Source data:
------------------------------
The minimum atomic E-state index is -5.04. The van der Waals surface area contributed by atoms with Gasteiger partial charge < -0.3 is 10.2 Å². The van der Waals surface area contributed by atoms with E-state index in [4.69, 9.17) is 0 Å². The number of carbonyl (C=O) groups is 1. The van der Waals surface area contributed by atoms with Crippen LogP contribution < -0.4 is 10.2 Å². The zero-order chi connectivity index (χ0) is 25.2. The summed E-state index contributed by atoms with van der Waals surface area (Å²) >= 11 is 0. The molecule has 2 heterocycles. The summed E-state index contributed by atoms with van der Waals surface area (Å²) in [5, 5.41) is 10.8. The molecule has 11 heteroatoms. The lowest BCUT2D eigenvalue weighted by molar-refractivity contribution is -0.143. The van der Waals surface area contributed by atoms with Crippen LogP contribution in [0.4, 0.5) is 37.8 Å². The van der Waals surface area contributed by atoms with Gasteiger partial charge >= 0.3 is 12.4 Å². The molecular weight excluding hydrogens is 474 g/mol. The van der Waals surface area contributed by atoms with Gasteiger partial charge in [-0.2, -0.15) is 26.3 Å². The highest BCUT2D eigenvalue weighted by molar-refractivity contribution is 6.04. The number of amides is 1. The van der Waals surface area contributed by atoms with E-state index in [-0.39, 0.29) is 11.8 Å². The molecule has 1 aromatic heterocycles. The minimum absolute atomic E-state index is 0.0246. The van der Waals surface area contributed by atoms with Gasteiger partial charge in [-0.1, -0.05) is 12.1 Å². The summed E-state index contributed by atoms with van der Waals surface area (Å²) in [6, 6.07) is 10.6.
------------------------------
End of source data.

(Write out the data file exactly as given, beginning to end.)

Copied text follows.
The minimum atomic E-state index is -5.04. The van der Waals surface area contributed by atoms with Gasteiger partial charge < -0.3 is 10.2 Å². The van der Waals surface area contributed by atoms with E-state index in [4.69, 9.17) is 0 Å². The number of carbonyl (C=O) groups is 1. The van der Waals surface area contributed by atoms with Crippen LogP contribution < -0.4 is 10.2 Å². The zero-order chi connectivity index (χ0) is 25.2. The summed E-state index contributed by atoms with van der Waals surface area (Å²) >= 11 is 0. The molecule has 2 heterocycles. The summed E-state index contributed by atoms with van der Waals surface area (Å²) in [5, 5.41) is 10.8. The molecule has 11 heteroatoms. The lowest BCUT2D eigenvalue weighted by molar-refractivity contribution is -0.143. The van der Waals surface area contributed by atoms with Crippen LogP contribution in [0.4, 0.5) is 37.8 Å². The van der Waals surface area contributed by atoms with Gasteiger partial charge >= 0.3 is 12.4 Å². The molecular weight excluding hydrogens is 474 g/mol. The van der Waals surface area contributed by atoms with Gasteiger partial charge in [-0.2, -0.15) is 26.3 Å². The highest BCUT2D eigenvalue weighted by molar-refractivity contribution is 6.04. The number of amides is 1. The van der Waals surface area contributed by atoms with E-state index in [-0.39, 0.29) is 11.8 Å². The molecule has 1 aromatic heterocycles. The minimum absolute atomic E-state index is 0.0246. The van der Waals surface area contributed by atoms with Gasteiger partial charge in [-0.1, -0.05) is 12.1 Å². The summed E-state index contributed by atoms with van der Waals surface area (Å²) in [6, 6.07) is 10.6.